Coskun Demirok is a minimalist and, in his practice, strives to reduce his compositions as far as possible. This series of photographic images is no different; characteristically they are simplified to a few basic pictorial elements …often just a few lines and surfaces.  

When Demirok paints, he applies oil-paint, often lusciously, with a flat wooden stick to the canvas, thereby not only reducing the pictorial elements to a minimum but also negating the individual ‚handwriting‘ of a brush mark. In some series, he uses black and white as a further limitation on the image.

Now, in his most recent work, he turns to a fundamentally different medium, namely, photography. Here again he is interested in line; structures appear that are familiar to those who know his paintings. And yet these photographs possess a surprising autonomy that transcends painting. The main actor is shadow which Demirok pursues within his compositional ethos; shadows drawn by light on the surfaces of nearby objects. Fascinated by the fleeting, ever changing image, he captures it in his prints.  The shadows and reflections appear even when the object has vanished or its materiality dissolved. The reduced colour and the nuances within the ranges of greys ensure a teasing, though restrained, play between light and dark, and between the effects of light – as shadow or reflection - and the solid surface.

The eye strives to decipher the object, though in fact, this is not necessary to the reading of the image. The forms stand alone, and are compelling, individually and in their interplay. Although there are also works in which shadow seems more concrete, some photographs were created via ‚double reflection‘, where what we see in the print is actually the shadow’s reflection. The level of abstraction reaches its pinnacle here, the original object increasingly dissolving into the immaterial, into line which describes the simplest, and often, the vaguest of forms. This treatment suggests the opening of a fourth dimension to the photographed objects. 

Demirok does not title his pictures. As always, he avoids illustration or narrative, and yet we recognize the context as being some kind of museum or gallery. While we can discern in these strictly composed photographs the objects of daily life – windows, frames, grids, drapes – Demirok's attention is always on the shadows and the play of light rather than the actual pictures and sculptures themselves. Although the subject may be some famous piece of art, in his images it becomes commonplace, simply a vehicle of light and shadow.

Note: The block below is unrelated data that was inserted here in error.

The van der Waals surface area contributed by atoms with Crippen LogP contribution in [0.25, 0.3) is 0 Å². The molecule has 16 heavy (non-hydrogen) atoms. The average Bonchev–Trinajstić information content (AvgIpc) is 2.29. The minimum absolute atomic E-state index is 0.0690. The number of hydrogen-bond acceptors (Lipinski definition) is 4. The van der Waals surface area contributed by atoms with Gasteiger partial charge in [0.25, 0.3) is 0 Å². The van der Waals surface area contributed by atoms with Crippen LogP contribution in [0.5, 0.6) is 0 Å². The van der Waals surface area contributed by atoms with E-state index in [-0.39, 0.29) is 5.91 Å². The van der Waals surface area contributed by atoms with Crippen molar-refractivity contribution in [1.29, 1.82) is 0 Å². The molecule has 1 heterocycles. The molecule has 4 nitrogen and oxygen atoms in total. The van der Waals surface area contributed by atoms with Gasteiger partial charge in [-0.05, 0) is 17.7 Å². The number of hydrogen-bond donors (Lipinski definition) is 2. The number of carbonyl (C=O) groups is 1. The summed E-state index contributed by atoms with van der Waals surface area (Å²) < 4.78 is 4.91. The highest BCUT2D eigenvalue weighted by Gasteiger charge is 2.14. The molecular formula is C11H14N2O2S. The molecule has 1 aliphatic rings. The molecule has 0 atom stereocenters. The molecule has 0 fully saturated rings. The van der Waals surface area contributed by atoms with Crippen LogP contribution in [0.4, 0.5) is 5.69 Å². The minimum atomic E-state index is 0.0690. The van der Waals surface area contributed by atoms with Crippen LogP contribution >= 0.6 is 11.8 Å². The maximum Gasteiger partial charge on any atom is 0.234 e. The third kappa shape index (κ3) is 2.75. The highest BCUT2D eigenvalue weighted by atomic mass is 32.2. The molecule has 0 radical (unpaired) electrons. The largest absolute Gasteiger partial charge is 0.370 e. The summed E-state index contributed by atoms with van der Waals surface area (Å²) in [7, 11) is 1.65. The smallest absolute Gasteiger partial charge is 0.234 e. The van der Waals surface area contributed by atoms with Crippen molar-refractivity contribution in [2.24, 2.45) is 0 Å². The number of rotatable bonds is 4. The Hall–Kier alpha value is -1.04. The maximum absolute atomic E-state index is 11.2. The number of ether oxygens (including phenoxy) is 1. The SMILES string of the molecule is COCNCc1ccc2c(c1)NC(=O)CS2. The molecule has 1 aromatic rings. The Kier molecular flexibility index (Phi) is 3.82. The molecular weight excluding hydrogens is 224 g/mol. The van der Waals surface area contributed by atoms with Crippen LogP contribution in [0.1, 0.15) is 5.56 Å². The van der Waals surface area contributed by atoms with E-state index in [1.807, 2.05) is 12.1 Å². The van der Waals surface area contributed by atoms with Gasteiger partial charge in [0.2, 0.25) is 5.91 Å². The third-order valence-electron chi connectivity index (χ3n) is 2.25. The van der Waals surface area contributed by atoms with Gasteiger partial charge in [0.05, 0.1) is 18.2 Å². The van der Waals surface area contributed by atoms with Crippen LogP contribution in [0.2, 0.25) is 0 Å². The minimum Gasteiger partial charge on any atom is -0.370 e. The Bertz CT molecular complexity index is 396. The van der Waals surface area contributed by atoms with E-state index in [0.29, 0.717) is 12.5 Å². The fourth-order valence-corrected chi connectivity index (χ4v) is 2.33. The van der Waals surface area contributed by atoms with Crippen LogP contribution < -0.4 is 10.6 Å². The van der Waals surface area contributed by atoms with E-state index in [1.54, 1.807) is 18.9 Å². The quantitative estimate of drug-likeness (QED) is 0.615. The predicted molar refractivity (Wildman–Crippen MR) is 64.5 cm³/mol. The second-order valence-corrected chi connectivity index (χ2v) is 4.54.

The artificial light in a museum does not change as natural light would, the shadow – although usually ignored – becomes part of each artwork. The light draws blurred contours of the sculptures on the wall, translates baroque frames into black surfaces and transforms installations into new images.

Here Demirok's interest in the relationships between forms becomes apparent, as in, for instance, his reading as one the shadow of a pedestal and the piece of art displayed on it. The sculptor in this artist is awakened at the same time as the photographer. The Architect’s instinct for space and volume is apparent in these works as it is in his paintings. It is evident in the tension between form and space, on the one hand, and cast shadows, a tension which Demirok, as a master of three-dimensions, allows to fully unfold. The objects he evokes in his photographs become his structural shadow-casters. The shapes which he photographs in fragments and then dissolves can perhaps be read as sculptures in space. 

His special interest in the line is once again visible. The sheets of paper, which, when crumpled, acquire solidity and a particular tectonic quality, appear unusually amorphous in this series of photographs. Whether blank white paper or taken from a newspaper, the images reveal the particular structural quality of paper relative to the shadows it casts. Here also the transitions between object and shadow appear softer, admitting a more poetic aspect of Demirok’s vision, one that is largely mute in his more severe works.

Translated and edited from notes by Christine Vogt on the exhibition, Shadowings, by Coskun Demirok.